The Ethics of Substance-Abuse Issues
Author(s): Rhonda Williams, Ed.D., LPC, NCC
May 1, 2007
Considering the fact that approximately 19.5 million Americans consider themselves illegal substances users and 22 million Americans are coping with substance-abuse dependency issues, it’s a given that most professional school counselors will work with this issue more than once in their careers. Countless students at all age levels are affected by substance abuse in some form or another – either their own, a family member’s or a friend’s. Arguably, dealing with substance abuse may be one of a school counselor’s most difficult ethical concerns. Its metaphoric equivalent is like walking down the Yellow Brick Road, never knowing for sure if you’re on the right path heading toward the Emerald City or if you’re about to run into the flying monkeys.
Every case is difference, and there aren’t any definitive road maps leading to the best route to take when counseling students with drug or alcohol issues. However, there are standard ethical road blocks to consider in every case. Because dealing with substance use and abuse issues is unpredictable, school counselors must rely on an ethical decision-making model to guide them through the interventions necessary to help the students.
The ethical literature provides many types of decision-making models. One in particular is Solutions To Ethical Problems in Schools (STEPS), outlined in ASCA’s “School Counseling Principles: Ethics and Law,” by Carolyn Stone. This nine-step, school-specific method involves:
1. Defining the problem emotionally and intellectually
2. Applying the ASCA and ACA ethical codes and the legal issues
3. Considering the student’s chronological and developmental levels
4. Considering the setting, parental rights and minor’s rights
5. Applying the moral principle
6. Determining a potential course of action and its consequences
7. Evaluating the selected action
8. Consulting with peers
9. Implementing the selected course of action
As you work through this or other ethical decision-making models, you must take appropriate ethical and legal issues into consideration. These issues include informed consent, confidentiality, parents’ rights, students’ rights, duty to report and danger to others.
Informed consent: The purpose of informed consent is to meet the moral obligation of respect and autonomy for the person with whom your working. By giving the student information about the counseling process and the limitations and purpose of that process, you provide the student with the opportunity to chose whether to continue the counseling or not.
Certainly you must take the student’s developmental and cognitive capacity factors into account when discussing the limitations of confidentiality and informed consent. Obviously the younger the student, the simpler your language must be. Also take into consideration whether the student is intoxicated, has had long-term impact from drug use or any other factor that might impair his or her understanding of the intention of the counseling process. Be sure to provide enough information in an understandable manner, but don’t overwhelm for the student.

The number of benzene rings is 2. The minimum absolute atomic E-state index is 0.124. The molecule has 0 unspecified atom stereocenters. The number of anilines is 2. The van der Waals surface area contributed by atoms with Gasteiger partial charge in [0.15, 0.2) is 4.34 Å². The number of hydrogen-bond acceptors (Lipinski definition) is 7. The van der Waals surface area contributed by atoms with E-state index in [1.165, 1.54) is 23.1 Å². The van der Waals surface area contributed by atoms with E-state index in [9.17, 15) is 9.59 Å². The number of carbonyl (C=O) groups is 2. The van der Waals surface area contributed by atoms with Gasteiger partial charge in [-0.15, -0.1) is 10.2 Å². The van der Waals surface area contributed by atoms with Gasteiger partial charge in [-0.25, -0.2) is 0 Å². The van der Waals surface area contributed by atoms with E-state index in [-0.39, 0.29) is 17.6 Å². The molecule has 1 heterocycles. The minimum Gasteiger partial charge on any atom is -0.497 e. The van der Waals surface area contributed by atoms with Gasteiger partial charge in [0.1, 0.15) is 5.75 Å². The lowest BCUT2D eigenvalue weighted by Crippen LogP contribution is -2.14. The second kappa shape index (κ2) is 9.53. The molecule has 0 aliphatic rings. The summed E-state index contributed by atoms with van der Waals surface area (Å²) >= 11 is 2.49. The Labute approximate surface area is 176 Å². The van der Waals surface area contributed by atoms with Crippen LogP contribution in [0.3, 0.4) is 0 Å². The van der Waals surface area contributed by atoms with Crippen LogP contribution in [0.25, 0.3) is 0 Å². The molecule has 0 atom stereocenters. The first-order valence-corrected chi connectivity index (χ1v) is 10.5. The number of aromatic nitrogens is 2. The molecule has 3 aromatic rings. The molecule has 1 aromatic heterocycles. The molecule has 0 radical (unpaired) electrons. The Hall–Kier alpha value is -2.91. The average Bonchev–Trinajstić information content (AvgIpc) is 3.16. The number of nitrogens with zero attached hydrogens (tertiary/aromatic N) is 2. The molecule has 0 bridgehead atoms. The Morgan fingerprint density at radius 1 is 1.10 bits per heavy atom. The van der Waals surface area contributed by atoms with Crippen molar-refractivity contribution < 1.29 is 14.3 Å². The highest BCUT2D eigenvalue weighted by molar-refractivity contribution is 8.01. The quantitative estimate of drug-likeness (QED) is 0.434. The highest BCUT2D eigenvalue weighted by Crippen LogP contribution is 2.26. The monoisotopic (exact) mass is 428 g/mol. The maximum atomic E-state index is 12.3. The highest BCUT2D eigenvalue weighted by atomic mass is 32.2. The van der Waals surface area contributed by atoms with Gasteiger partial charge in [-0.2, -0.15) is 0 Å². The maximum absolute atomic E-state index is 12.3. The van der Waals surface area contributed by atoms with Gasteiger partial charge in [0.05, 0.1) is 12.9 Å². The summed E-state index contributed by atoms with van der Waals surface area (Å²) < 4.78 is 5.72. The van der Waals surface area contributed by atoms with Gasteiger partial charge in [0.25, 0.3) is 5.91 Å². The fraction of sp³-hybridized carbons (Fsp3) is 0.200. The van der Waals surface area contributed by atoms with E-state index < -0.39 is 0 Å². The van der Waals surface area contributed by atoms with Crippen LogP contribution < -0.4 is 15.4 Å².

Also keep in mind that given the risk-taking behaviors and impulsivity of drug and alcohol abusers, those students might underestimate the risks in self-disclosure.
When should you present informed consent? Most likely, you’ll base this decision on previous interactions with the student, developmental age, need for relationship building or the possibility of imminent danger. You don’t want to scare away the student by introducing informed consent too quickly. On the other hand, you also don’t want to be caught in the middle of a counseling session with a student only to realize the issue may be turning toward the possibility of disclosure.
Confidentiality: Confidentiality when working with minors can be a tricky situation, and the road becomes even rockier when the issue is substance use or abuse. Each state has different laws and regulations regarding confidentiality and privilege, including confidentiality for minors. The ground rules for your state are invaluable and necessary information, including those issues regarding addiction and rehabilitation.
As with informed consent, be sure to explain confidentiality in a manner the student can comprehend. If you want to maintain the student’s trust, you must make every effort to make sure students believe you will keep conversations confidential whenever possible. If you must breach confidentiality, it’s possible students may take their confidences elsewhere, possibly to an unreliable or destructive resource. If you’ve already discussed the boundaries of confidentiality with the student, it will be easier to proceed should you need to breach that confidentiality.